With a new home to fit out, it came as no surprise to me to hear the words “Dad, will you make us a table?” Obviously the answer was yes. One advantage of this type of gratis job is that the deadlines can be a little bit more flexible than usual, the work generally being fitted in around other projects
Contemporary looks were called for here, and I felt that this could be a good time to try out one of my pet safety ideas – a table with no protruding corners for toddlers to bang their heads on. My design approved, it was time to head down to the timber recyclers to pick out some wood. Beech had been mentioned as a possibility – low-key appearance, goes with everything – and so I was pleased to see a few lengths among the rack of mainly joinery-shop offcuts and rejects.
Check the quality
Although you can get a bargain at this type of establishment (check your Yellow Pages), the quality can be variable to put it mildly, so make sure you buy more than you think you’ll need. If you are making just for the pleasure of it, you can afford the extra time on careful machining to avoid the defects, unlike the busy wood machinist who finds it cheaper just to throw the dodgy bits away.
Don’t spare the rod
The first step of any job like this should always be making a rod. A rod is nothing more than an accurate, full-size drawing of the piece. It’s both a way of confirming dimensions and proportions of the design and a permanent reference for checking components as they are fashioned throughout the job. I’ll usually make use of any old offcut of thin mdf, but if you really want to push the boat out, white faced hardboard will make a very nice job of it.
Planning the taper
Tapered legs always make a piece look that little bit lighter, especially if they are splayed out a touch too. That was the plan for this table, and I’ve found that an angle of as little as 2° past square (90º) is sufficient to lend a touch of elegance to a piece of furniture. While pleasing to the eye, this type of design does introduce a complication or two to the construction. No longer are the tenon shoulders square, but slanted, and not even at the angle of splay, as the taper increases this angle still further. All this becomes clear while drawing out the rod.
Calling up the Domino
It’s good to have the luxury of time on a job, and to craft every joint by hand in the ongoing search for something approaching perfection. With other work stacking up around me and family pressure slowly increasing, it soon became clear that this particular job didn’t quite belong in this category.
Although I’m proud of my handiwork, I’m a big fan of technology, and so it was with considerable pleasure that I reached for my Festool Domino jointer. This is a terrific tool, able to cut mortises for ready-made loose tenons (the dominos) in just about any situation a woodworker could imagine.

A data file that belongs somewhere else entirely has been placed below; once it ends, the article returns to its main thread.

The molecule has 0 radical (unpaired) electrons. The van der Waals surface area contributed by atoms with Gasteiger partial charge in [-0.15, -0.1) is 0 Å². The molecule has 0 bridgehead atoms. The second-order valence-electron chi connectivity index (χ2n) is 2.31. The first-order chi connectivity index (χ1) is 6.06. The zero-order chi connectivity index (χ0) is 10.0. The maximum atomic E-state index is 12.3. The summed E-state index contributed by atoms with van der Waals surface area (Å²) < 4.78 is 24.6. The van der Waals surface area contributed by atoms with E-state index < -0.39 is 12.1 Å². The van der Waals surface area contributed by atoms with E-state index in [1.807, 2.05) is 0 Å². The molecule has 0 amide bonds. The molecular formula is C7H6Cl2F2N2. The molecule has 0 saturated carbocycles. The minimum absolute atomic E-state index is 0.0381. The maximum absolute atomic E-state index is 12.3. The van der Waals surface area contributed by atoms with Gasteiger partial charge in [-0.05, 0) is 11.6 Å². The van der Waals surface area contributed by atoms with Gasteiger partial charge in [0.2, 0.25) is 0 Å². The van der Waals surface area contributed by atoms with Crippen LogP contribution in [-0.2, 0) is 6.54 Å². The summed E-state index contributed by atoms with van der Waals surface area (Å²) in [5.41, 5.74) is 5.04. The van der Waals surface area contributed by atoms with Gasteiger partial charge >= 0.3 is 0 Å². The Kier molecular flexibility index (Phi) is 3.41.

With my cutting list drawn up, it was time for a spot of machining, photo 1, and an opportunity to familiarise myself with the timber. This is when you get to spot the good pieces, the also-rans, the spares and the ‘only if desperate’ pieces, as the cutting list gets slowly ticked off.
Over the years I’ve made most of the mistakes in the woodworker’s manual of ‘things not to do’. So instead of steaming in and shaping the legs straight away, as I would once have done, this time I left them over-length and resisted the temptation to taper them until I had carefully inspecting and marked them as follows, photo 2:
- Outside faces – the best two out of four for each leg;
- Orientation – I like to group them together and draw a square on the tops to show at a glance which way round they go;
- Rail positions;
After a final check, it’s time for some mortising. Here I’m going to use the Domino. While the legs are still a uniform section, cutting the mortises for the loose tenons is straightforward. As long as each component is securely clamped down, the job is done in a surprisingly short time. Eagle-eyed readers will observe that the width setting on the Domino is on ‘medium’ for this part of the joint, photo 3, and has been selected so as to allow for the angled ends of the rails.
I always cut my tapers on the table saw, but there is no reason why a similar technique can’t be used on the bandsaw. First make the simplest of jigs – nothing more than an offcut with the leg profile cut out of it. To mark it out, simply measure out the desired thickness of the leg top, the overall length required, the thickness of the leg bottom, join the dots and there you are, photo 4.
Note that this jig will produce tapers on two adjacent faces of a leg. If you want to taper all four (something I have never felt the need to), then a different technique will be required. Do a spot of careful adjustment on the saw, set up the guards and the dust extraction, and away you go. As long as all your components are of the same overall dimension, you’ll have no trouble producing duplicate elegant tapers.